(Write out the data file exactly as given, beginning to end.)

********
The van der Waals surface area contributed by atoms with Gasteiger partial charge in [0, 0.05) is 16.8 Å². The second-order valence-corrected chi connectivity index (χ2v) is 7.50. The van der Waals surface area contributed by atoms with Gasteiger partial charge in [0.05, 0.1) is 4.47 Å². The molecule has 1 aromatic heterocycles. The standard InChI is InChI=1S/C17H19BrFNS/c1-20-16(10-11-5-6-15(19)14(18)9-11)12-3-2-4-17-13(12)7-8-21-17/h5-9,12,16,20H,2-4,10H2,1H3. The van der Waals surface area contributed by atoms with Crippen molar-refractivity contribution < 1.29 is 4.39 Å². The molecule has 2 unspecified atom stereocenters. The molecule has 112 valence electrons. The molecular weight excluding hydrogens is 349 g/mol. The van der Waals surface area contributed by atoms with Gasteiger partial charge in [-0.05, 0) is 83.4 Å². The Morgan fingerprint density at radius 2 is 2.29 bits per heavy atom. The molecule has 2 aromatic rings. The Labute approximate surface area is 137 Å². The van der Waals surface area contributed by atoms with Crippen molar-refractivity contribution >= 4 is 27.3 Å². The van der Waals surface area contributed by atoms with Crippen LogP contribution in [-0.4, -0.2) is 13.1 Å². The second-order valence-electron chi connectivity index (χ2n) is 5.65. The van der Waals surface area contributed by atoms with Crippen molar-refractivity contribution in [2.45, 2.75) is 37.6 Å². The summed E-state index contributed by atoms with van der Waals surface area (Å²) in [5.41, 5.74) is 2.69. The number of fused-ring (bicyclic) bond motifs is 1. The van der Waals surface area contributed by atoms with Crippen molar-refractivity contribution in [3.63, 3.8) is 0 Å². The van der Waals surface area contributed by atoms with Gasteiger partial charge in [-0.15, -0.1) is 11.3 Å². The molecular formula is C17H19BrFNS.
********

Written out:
The van der Waals surface area contributed by atoms with Gasteiger partial charge in [0, 0.05) is 16.8 Å². The second-order valence-corrected chi connectivity index (χ2v) is 7.50. The van der Waals surface area contributed by atoms with Gasteiger partial charge in [0.05, 0.1) is 4.47 Å². The molecule has 1 aromatic heterocycles. The standard InChI is InChI=1S/C17H19BrFNS/c1-20-16(10-11-5-6-15(19)14(18)9-11)12-3-2-4-17-13(12)7-8-21-17/h5-9,12,16,20H,2-4,10H2,1H3. The van der Waals surface area contributed by atoms with Crippen molar-refractivity contribution < 1.29 is 4.39 Å². The molecule has 2 unspecified atom stereocenters. The molecule has 112 valence electrons. The molecular weight excluding hydrogens is 349 g/mol. The van der Waals surface area contributed by atoms with Gasteiger partial charge in [-0.05, 0) is 83.4 Å². The Morgan fingerprint density at radius 2 is 2.29 bits per heavy atom. The molecule has 2 aromatic rings. The Labute approximate surface area is 137 Å². The van der Waals surface area contributed by atoms with Crippen molar-refractivity contribution >= 4 is 27.3 Å². The van der Waals surface area contributed by atoms with Crippen LogP contribution in [-0.4, -0.2) is 13.1 Å². The second-order valence-electron chi connectivity index (χ2n) is 5.65. The van der Waals surface area contributed by atoms with Crippen molar-refractivity contribution in [2.45, 2.75) is 37.6 Å². The summed E-state index contributed by atoms with van der Waals surface area (Å²) in [5.41, 5.74) is 2.69. The number of fused-ring (bicyclic) bond motifs is 1. The van der Waals surface area contributed by atoms with Crippen molar-refractivity contribution in [3.63, 3.8) is 0 Å². The van der Waals surface area contributed by atoms with Gasteiger partial charge in [-0.15, -0.1) is 11.3 Å². The molecular formula is C17H19BrFNS.